In terms of detail, you have a moving anchor and rudder; propellers too… The interior detail is amazing! About which things are you particularly excited, though?
The very first pieces I put together when developing this model were the moving parts of the Titanic’s twin steam-piston engines. The design for this section matured through the design process, but the end result is very similar. I love how this section of the model works. We use the same piston elements to ‘power’ the Titanic model that we usually use in our LEGO Technic vehicles.
One aspect of LEGO design that I don’t think gets much time in the light is actual physics. It seems to me that, with a model this massive, you face difficult questions in terms of weight, building complexity and structural integrity. How much of what you do is the hard slog of an engineer?
With such a large set everything becomes a challenge! Even just finding the space to build the model in our design studio was difficult, especially as we started to amass copies as we made better versions of the ship. The biggest challenge – design-wise – was making the model so it could be built in sections, but then joining those sections so that the model was solid once joined.
And why was that especially hard?
It was especially hard because of how large LEGO RMS Titanic is! it weighs more than seven kilograms… With the help of one of my colleagues, Carl, we created a key locking system that runs from the top of the ship down to the keel in two places, the keys link together dozens of coupling plates, kind of like a zipper, to hold the ship together very solidly. It’s part of the model that I’m most proud of!
I’m pleased we got to talk about that; it’s incredible. For how long were you working on this? And who else is involved? Please tell me you didn’t have to work all this out with just you and Carl!
It’s been an incredible journey to recreate this iconic vessel from LEGO bricks, using blueprints created over a century ago. Designing the LEGO Titanic with such a focus on immense detail and scale, but also accuracy, allowed us to create one of the most challenging building experiences to date. While I worked on this model for about six months, I did receive input from various colleagues on the design team.
And given that – as I’m sure you know – Titanic sank 110 years ago, why did you want to tackle this model in the first place?
We created the LEGO RMS Titanic to allow fans to gain a detailed understanding of the intricate design and engineering of one of the most famous ships of all time.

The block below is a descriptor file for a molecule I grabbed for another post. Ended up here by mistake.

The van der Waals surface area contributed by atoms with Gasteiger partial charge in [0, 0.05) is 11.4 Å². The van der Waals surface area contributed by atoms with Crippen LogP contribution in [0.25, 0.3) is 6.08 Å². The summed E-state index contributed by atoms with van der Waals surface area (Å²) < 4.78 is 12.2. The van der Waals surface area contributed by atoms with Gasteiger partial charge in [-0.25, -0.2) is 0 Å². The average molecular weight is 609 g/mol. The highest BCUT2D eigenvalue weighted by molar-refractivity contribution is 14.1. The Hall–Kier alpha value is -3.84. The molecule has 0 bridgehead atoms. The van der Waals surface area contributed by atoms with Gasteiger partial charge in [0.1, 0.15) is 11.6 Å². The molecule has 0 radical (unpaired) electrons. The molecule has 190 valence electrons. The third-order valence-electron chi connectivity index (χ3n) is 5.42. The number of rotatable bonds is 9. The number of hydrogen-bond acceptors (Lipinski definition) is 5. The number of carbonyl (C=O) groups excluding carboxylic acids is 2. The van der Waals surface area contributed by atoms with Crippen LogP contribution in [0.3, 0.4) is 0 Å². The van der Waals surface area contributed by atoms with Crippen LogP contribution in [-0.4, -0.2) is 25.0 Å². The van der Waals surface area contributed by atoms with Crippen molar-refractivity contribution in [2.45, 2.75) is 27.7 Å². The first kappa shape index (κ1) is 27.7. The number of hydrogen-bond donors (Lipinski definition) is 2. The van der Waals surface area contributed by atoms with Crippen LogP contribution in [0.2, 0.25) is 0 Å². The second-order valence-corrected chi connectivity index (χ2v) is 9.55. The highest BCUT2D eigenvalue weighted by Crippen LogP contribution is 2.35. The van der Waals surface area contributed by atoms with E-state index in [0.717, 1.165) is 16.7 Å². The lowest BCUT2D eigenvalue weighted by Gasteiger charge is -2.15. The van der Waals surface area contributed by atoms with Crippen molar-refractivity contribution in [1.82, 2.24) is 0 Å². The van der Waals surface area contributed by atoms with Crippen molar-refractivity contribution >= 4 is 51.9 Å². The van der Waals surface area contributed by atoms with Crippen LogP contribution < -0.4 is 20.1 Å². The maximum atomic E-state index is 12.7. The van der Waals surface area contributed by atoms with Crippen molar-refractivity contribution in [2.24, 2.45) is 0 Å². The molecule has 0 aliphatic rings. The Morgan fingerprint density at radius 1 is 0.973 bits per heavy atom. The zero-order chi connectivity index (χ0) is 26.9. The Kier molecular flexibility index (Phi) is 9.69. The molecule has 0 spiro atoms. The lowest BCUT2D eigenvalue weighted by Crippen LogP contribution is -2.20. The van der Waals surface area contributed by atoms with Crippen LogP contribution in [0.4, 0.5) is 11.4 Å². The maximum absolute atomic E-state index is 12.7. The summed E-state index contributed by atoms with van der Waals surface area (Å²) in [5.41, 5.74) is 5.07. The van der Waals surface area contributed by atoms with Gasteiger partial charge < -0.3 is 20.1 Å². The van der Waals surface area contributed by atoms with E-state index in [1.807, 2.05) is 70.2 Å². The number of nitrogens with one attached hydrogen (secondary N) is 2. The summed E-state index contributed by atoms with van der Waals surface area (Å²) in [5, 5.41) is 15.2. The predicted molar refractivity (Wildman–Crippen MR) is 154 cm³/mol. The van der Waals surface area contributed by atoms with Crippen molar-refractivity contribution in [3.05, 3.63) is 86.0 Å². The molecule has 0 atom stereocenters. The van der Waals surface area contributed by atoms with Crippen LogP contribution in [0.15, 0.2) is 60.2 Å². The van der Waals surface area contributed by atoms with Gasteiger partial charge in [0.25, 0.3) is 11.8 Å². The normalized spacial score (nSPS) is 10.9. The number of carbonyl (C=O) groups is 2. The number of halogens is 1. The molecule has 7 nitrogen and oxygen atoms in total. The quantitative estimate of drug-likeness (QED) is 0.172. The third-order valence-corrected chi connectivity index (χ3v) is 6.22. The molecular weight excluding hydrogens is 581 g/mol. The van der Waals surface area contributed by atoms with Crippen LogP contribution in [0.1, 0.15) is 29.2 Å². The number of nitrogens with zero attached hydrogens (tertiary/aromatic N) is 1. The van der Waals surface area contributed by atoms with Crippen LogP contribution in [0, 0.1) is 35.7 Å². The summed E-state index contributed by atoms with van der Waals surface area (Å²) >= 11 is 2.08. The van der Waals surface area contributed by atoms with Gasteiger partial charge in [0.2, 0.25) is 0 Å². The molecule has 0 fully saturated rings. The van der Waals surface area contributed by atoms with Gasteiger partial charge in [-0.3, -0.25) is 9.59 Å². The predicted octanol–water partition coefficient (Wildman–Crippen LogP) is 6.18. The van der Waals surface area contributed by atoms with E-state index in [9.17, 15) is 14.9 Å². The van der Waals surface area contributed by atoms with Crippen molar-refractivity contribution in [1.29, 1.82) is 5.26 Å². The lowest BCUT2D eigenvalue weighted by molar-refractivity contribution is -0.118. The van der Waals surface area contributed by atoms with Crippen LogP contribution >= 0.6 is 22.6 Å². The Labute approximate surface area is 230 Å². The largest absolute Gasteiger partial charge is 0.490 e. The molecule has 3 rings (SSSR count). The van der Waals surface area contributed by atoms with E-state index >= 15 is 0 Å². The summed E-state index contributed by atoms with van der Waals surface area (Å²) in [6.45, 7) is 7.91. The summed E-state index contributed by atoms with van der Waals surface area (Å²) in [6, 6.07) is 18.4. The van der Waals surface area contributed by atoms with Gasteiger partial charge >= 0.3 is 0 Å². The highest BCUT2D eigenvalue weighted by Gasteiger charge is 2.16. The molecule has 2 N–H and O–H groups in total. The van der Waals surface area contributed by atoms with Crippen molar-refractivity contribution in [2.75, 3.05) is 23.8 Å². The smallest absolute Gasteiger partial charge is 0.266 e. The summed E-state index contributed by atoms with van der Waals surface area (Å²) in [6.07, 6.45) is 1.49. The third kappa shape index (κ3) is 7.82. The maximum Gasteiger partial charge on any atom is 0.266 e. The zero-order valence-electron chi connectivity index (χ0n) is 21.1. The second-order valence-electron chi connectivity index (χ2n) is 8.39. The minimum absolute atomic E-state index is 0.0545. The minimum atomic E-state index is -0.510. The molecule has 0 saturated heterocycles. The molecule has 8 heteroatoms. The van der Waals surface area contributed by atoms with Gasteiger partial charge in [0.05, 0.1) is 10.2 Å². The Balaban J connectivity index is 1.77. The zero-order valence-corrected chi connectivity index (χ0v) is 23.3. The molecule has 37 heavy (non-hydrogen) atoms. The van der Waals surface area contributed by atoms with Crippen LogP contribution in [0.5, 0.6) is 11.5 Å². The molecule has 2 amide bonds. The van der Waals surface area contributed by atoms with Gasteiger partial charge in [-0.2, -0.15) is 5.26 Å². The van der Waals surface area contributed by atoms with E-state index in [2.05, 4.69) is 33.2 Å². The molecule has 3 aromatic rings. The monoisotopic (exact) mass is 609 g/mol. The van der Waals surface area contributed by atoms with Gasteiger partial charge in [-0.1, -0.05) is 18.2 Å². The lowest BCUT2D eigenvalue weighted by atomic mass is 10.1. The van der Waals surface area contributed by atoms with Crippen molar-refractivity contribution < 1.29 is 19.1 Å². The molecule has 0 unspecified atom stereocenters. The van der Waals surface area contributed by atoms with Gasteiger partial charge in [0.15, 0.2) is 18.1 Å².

Now that Titanic has launched – pun not only intended but also wildly celebrated – what’s next for you?
I’m sorry to say that’s top secret!
It always is! I always ask LEGO designers that question but I don’t really expect an answer…
Well… In my role as a model designer, I’ve been part of the development of a number of models coming later in 2022, but that’s all I can say about them.
You’ve been very good to discuss as much as you have. Let’s wrap it up with this question, then, Mike… What’s the most interesting thing in your office on your desk?
I have a small container where I keep prototype3D prints of new elements we design for certain sets. Some of them are elements that have now been released, but some of them are just fun ideas I’ve had over the years that haven’t yet made it into the LEGO System in Play.
So – like prototype bricks?!
Right! I also have a copy of the 5550 LEGO Custom Rally Van that I received as a gift from some friends a couple of years ago. It’s a set I dreamed about owning as a kid but never seemed to be able to scrape together the funds to buy. I also have a drawing compass made from LEGO elements that I made a few years ago when I lost mine which I use regularly.
Brilliant. Thank you so much for making the time to talk to us Mike, and congratulations again on such a fantastic set. It’s a real beauty, and I say that at least as much out of admiration for the engineering as I do for the LEGO design. It’s brilliant.
To stay in the loop with the latest news, interviews and features from the world of toy and game design, sign up to our weekly newsletter here